“Better see to it, Coop,” Clementine told him mockingly. “Your girlfriend needs help.”

“I don’t want to hurt you, Clem.”

“You tried to throw me down the stairs!” she exclaimed in exasperation.

“And you were gonna stab me,” he retorted, “so let’s call it even.”

“Lonesome!” Katherine shouted, “Jawing!”

He kept his eyes locked on Clem, doing his best to ignore Katherine, as much as it tore at him. “Just going by what I’ve seen, Clem. You’ve already got blood on your hands. Dorean has shown he’s willing to kill to get what he wants. Say the two of you get the power you’re after. You think everyone is just going to do what you say? You’re going to need to show you mean business. There’ll be a sea of blood before it all settles out, and you’ll both be bathed in it. There won’t be time to decide who deserves it and who doesn’t, not chance to save someone like Clayton. And once Dorean’s had a taste of it what makes you think he’s gonna stop? What makes you think you will? Working with an Arbiter I’ve seen men who got to enjoy it. To need it. One of them was a Spirit Talker. Is that what you want, Clementine? To be a cure that’s worse than the disease?”

Her expression rapidly transitioned from insulted to angry to horrified as what he’d said sunk in. “I can keep him in check,” she said. “I can keep it from getting out of hand.”

“Take a quick look around,” Lonesome told her. “I think it’s already gotten there.”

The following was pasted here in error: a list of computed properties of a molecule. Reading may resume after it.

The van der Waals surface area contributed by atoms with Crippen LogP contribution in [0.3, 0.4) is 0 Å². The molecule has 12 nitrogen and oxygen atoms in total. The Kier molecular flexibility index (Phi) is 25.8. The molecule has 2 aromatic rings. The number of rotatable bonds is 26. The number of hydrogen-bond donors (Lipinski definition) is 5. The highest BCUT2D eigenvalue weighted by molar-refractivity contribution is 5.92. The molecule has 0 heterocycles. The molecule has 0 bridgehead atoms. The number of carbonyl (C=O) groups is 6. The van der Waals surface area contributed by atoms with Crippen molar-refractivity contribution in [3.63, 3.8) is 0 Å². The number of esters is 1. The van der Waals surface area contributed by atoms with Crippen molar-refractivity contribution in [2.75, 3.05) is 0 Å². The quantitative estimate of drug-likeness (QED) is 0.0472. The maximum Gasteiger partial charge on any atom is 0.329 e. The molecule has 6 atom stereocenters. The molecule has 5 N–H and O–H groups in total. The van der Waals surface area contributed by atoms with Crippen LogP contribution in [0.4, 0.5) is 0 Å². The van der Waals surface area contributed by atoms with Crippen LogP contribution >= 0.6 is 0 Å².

She did look, silently taking in the rampaging rock monsters and the posse as it scrambled to stay clear of them, trying in vain to get close enough to Dorean to put him down. After a second she set her jaw. “Sorry Coop, it’s too late for – hey!”

Roots, rough and fibrous, had sprouted from the ground and begun to wrap around her feet. She looked back at Lonesome to see his hand grasping one of his many trinkets, lips moving quickly but silently as he whispered to the spirit who lived within.

With a timbre of desperation in her words she tried to convince it to stop, but it wasn’t in the mood to listen. It knew Lonesome, had lived in the piece of wood he now held for years, and was more inclined to listen to him than Clem. And so, despite her objections, it continued accelerating the growth of the ancient, gnarled roots from below. They wrapped up her legs, trapping her in place, and began working their way up her middle. She called out for another Spirit to help, but they were either too busy working the rock monsters for Dorean or not in the mood to interfere.

“Coop!” she abandoned the Spirits to appeal directly to him. “Don’t do this! You can’t kill me, Coop, it’s not right!”

Though the words brought a worried frown to Lonesome’s face, he didn’t stop speaking. The roots continued their growth until they wrapped around her neck and face, firmly lodging in her mouth so she couldn’t speak. Eyes wide with panic she waited for them to constrict, to crush the life from her in one agonizing moment. But it never came. They stopped growing once her mouth was covered, leaving her free to breathe through her nose.